Blog by Dwight Steven-Boniecki
What would have happened to NASA had Skylab not been rescued? Would it still exist today had that been the case?
64 seconds after the final launch of the Saturn V rocket carrying the unmanned space station Skylab, the micro-meteoroid shield, which would have also given thermal protection, was ripped off due to excessive aerodynamic forces. A series of other faults ripped off one solar wing, and obstructed the other from opening. Skylab had come within seconds of being destroyed, and was now essentially crippled.
At a time when Congress was questioning the enormous costs of America’s space program, it could not have happened at a worse time.
This would have been a major blow to NASA flying crews into space using an already limited budget. Some would argue that the Apollo missions were cut short precisely for fear of something going drastically wrong during the mission, as Apollo 13 had displayed just 3 years earlier.
At a bare minimum, there would have been an investigation, with several heads rolling. Space historian Sean Murphy speculates that “think NASA wouldn’t have been flavor of the month for a short time but they would have picked themselves up, dusted themselves off and got on with the job of putting an Earth orbiting work station into space.”
The question remains open as to how long it would have taken NASA to dust themselves off. Would it have affected the shuttle program?
There is no doubt in my mind that every avenue would have been pursued in order to get Skylab working again. There was the second OWS, Skylab B which could have been potentially launched, but whether Congress would have allowed the budget for that following a failure of Skylab, it remains an open question. Space Historian/Artist Brian Fiore speculates that “NASA would have come under even harsher scrutiny, especially from the "taxpayer watchdog" members of Congress (Proxmire, Pike, and Mondale).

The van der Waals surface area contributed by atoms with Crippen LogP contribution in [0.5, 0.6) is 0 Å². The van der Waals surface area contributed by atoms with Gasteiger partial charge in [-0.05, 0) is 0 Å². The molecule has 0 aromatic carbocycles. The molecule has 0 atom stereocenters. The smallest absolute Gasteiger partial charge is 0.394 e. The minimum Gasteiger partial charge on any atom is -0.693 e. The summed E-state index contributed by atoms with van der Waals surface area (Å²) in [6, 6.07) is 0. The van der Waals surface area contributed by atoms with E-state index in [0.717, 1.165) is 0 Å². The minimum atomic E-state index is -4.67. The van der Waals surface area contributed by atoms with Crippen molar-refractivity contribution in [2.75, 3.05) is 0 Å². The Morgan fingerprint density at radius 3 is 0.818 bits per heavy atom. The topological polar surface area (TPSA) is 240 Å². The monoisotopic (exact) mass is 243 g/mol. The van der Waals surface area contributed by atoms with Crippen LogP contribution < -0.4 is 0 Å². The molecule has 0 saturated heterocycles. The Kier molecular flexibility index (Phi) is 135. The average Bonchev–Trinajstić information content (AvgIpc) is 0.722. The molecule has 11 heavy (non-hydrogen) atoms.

The political climate in those days was not favorable to what the public was increasingly coming to see as a frivolous program, and funds for Skylab B could have been blocked. True, the Shuttle would have flown later, and ASTP would almost certainly have flown, but any other manned programs would have come under serious question. Nixon knew that his head was on the block in those days, and he probably would have not authorized funding for what he may have seen as a proven failure.”
History shows that Pete Conrad, Paul Weitz, and Joe Kerwin worked admirably to get Skylab back on its feet.
For the rest of his life, Pete Conrad felt his work on Skylab to be above and beyond the feat of walking on the moon. NASA managed to have all 3 missions of Skylab completed successfully, and the missions of ASTP, Voyager, Viking and ultimately, the shuttle happened as they were supposed to.
Maybe like us, you too feel that the endeavors made in the understanding of our solar system, and of our planet thanks to NASA's ability to proceed with Skylab as planned are worth celebrating? The film “Searching for Skylab” is all about celebrating the Skylab story.
Because some stories are just worth searching for.